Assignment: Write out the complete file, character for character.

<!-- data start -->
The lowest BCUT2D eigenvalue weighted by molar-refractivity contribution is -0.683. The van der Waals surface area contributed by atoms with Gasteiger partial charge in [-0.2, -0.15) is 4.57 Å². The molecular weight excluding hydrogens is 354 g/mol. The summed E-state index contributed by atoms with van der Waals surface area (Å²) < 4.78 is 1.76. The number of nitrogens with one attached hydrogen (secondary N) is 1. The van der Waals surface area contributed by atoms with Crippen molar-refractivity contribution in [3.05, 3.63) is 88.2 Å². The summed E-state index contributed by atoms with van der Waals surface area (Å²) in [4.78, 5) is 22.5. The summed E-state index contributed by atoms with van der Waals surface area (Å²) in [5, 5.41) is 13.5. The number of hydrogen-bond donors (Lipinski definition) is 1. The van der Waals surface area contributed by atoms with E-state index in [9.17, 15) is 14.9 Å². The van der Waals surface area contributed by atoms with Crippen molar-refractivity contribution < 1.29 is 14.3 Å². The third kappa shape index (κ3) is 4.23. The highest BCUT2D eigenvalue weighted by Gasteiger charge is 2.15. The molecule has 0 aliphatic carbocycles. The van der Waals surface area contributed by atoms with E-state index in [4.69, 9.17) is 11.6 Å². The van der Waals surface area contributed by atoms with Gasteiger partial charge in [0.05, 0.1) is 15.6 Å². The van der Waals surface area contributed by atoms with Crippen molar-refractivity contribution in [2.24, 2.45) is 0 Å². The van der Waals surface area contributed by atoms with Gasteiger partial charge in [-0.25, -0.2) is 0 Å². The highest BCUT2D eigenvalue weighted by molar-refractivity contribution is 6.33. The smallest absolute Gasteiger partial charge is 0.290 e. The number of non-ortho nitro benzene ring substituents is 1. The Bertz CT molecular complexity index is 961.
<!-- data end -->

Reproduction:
The lowest BCUT2D eigenvalue weighted by molar-refractivity contribution is -0.683. The van der Waals surface area contributed by atoms with Gasteiger partial charge in [-0.2, -0.15) is 4.57 Å². The molecular weight excluding hydrogens is 354 g/mol. The summed E-state index contributed by atoms with van der Waals surface area (Å²) < 4.78 is 1.76. The number of nitrogens with one attached hydrogen (secondary N) is 1. The van der Waals surface area contributed by atoms with Crippen molar-refractivity contribution in [3.05, 3.63) is 88.2 Å². The summed E-state index contributed by atoms with van der Waals surface area (Å²) in [4.78, 5) is 22.5. The summed E-state index contributed by atoms with van der Waals surface area (Å²) in [5, 5.41) is 13.5. The number of hydrogen-bond donors (Lipinski definition) is 1. The van der Waals surface area contributed by atoms with E-state index in [9.17, 15) is 14.9 Å². The van der Waals surface area contributed by atoms with Crippen molar-refractivity contribution < 1.29 is 14.3 Å². The third kappa shape index (κ3) is 4.23. The highest BCUT2D eigenvalue weighted by Gasteiger charge is 2.15. The molecule has 0 aliphatic carbocycles. The van der Waals surface area contributed by atoms with E-state index in [4.69, 9.17) is 11.6 Å². The van der Waals surface area contributed by atoms with Gasteiger partial charge in [0.05, 0.1) is 15.6 Å². The van der Waals surface area contributed by atoms with Crippen molar-refractivity contribution in [2.24, 2.45) is 0 Å². The van der Waals surface area contributed by atoms with Gasteiger partial charge in [-0.25, -0.2) is 0 Å². The highest BCUT2D eigenvalue weighted by molar-refractivity contribution is 6.33. The smallest absolute Gasteiger partial charge is 0.290 e. The number of non-ortho nitro benzene ring substituents is 1. The Bertz CT molecular complexity index is 961.